The Florida judge who declared the federal health care reform law unconstitutional "updated" his own ruling yesterday and urged that "the sooner this issue is decided by the Supreme Court, the better off the entire nation will be."
On January 31, 2011, U.S. District Judge Roger Vinson (Pensacola, Florida) determined that the “individual mandate” provision of the Patient Protection and Affordable Care Act (PPACA) is unconstitutional and declared the remainder of the Act void because it was not severable. The defendants (the Obama administration) filed a motion to clarify with the court, suggesting that there would be adverse consequences from an immediate halt of implementing the Act given that many provisions are now in effect and that several other district court judges have upheld the law.
Yesterday, the judge stated that while his original order “was as clear and unambiguous as it could be, it is possible that the defendants may have perhaps been confused or misunderstood its import.” He did however, treat the clarification as a stay from his original order and as such granted it. He conditioned the stay upon the defendants filing their anticipated appeal within seven days of his order, either in the Court of Appeals or with the Supreme Court. He chastised the administration that it had been more than a month since his order and the defendants had not filed their notice of appeal.
Twenty six states, including Indiana, are party to the lawsuit. On Wednesday at the Indiana Statehouse, a joint meeting took place with the House and Senate Insurance and Health Committees. Attorney General Greg Zoeller commented on PPACA and offered his view that in those states that were party to the suit the Act was unenforceable. Those comments do not apply a day later as Judge Vinson’s stay to his original order was granted.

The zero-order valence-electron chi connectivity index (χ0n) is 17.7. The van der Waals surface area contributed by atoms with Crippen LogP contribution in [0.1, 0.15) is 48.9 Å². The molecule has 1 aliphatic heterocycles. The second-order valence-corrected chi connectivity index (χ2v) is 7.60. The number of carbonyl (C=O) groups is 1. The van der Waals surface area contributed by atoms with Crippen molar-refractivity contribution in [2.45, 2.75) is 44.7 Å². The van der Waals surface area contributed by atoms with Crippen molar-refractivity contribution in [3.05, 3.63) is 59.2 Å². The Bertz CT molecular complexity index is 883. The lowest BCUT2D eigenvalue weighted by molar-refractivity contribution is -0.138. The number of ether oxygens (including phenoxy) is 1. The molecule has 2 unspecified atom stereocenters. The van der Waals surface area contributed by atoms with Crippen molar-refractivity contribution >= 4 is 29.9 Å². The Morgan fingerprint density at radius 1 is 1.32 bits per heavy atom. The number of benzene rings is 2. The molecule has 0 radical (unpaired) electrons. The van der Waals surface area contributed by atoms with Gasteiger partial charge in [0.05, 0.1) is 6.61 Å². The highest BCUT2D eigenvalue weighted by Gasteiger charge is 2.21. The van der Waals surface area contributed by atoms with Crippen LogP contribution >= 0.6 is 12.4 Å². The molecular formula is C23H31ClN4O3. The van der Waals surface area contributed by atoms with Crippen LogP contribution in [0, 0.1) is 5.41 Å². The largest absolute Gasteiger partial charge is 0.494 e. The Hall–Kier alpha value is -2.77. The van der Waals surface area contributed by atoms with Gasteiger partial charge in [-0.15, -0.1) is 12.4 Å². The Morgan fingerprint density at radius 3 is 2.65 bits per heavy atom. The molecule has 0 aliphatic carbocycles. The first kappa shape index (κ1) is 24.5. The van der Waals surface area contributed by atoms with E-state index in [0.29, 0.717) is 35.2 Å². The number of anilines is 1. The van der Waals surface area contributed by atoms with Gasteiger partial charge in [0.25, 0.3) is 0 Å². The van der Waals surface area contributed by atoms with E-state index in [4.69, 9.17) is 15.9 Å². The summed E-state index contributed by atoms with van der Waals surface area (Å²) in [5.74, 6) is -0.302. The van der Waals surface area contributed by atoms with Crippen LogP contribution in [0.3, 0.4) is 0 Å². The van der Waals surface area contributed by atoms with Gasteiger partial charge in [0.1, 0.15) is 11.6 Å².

The Heartland Institute released another installment of its Lawsuit Abuse Fortnightly newsletter recently, which is normally good for a chuckle and a solid read. Here’s an excerpt of one lawsuit that you may have seen in the news, as well:
A Queens woman is suing Citibank, claiming the bank fired her because she looked too sexy at work.
The woman was a business banking officer at a Citibank branch in Manhattan. The branch manager and his assistant told her “she must refrain from wearing certain items of clothing, in particular, turtleneck tops, pencil skirts, [or] fitted business suits,” the suit alleges. She told them other women workers wore such clothing, the suit says. “In blatantly discriminatory fashion, plaintiff was advised that as a result of the shape of her figure, such clothes were purportedly ‘too distracting’ for her male colleagues and supervisors to bear.”
She also alleges she was told “as a result of her tall stature, coupled with her curvaceous figure, she should not wear classic high-heeled business shoes, as this purportedly drew attention to her body in a manner that was upsetting to her easily distracted male managers.”
The claim was originally filed in court but dismissed because she had previously agreed any employment disputes would be settled in private arbitration, where her case is now pending.
While I’ve certainly never been accused of being too attractive for work, I was once falsely accused of being "too cool for school" by an acquaintance. And maintaining my innocence did prove to be a very trying and litigious process, so I can see why this is such a noteworthy hearing.